Five years ago, the global chemicals company Ineos took out a secret injunction to combat protests against the company’s fracking projects.
Joe Corré, with his mother the late Vivienne Westwood, were at the forefront of a movement against fracking, and Joe asked the company for a copy of the injunction. This immediately made him a ‘named defendant’, along with ‘persons unknown’, criminalising protesters with High Court sentences of several years in prison and unlimited fines (with the power to seize assets). The original injunction was extremely wide-ranging, with bans on talking to employees of Ineos or any of their supply chains, and even included a “harassment” clause, attempting to prevent people from posting ‘defamatory’ comments on social media.
The injunction was brought in the Chancery business division of the High Court and Ineos claimed it had no effect on human rights, even while boasting how wide-ranging it was.
Joe Corré fought the injunction in court, calling expert witnesses including police officers, and it was substantially trimmed after a first hearing.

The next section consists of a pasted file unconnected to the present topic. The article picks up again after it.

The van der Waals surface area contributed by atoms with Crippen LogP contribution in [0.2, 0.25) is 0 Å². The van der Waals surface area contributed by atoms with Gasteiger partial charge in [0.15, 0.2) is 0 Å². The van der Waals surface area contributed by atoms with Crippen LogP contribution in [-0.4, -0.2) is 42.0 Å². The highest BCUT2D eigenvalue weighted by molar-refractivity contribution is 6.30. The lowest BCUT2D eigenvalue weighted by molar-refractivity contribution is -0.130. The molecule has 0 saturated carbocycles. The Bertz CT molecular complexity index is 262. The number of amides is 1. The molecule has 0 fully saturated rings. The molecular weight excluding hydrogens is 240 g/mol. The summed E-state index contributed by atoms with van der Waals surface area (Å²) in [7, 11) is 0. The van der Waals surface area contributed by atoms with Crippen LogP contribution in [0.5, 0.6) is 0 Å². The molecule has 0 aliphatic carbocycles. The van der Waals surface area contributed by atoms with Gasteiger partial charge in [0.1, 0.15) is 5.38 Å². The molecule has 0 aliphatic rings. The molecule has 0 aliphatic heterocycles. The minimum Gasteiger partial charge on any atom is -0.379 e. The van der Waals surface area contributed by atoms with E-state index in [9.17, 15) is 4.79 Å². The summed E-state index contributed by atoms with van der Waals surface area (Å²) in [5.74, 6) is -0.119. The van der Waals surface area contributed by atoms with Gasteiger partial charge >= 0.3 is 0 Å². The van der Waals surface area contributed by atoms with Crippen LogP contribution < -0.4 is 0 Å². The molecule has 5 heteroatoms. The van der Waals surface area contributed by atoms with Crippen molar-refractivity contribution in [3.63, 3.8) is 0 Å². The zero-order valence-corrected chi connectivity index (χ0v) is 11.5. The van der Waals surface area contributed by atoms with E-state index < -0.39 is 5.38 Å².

Watch our interview with Joe shortly after that hearing:
The following year Vivienne Westwood challenged the injunction, preventing protests outside their London office, by holding a fashion show right outside their doors.
At the appeal court in 2019, Joe managed to get further restrictions on the injunction, throwing out clauses preventing protest on the public highway (including ‘slow walking’), and any protests at supply chain companies.
Since then, lawyers have argued about who should pay the substantial costs involved in the case, as well as further sections on trespass and private rights of way.
Finally after five years, the judge, Master Francesca Kaye, ruled that Ineos will have to pay all the campaigners’ costs, and struck out all Ineos’ claims against anyone breaching the injunction.
As Joe said in a further interview with Real Media, the law should not be for sale, but unfortunately this was an early model for recent government-backed injunctions used against climate protesters by ‘private’ companies such as Highways England.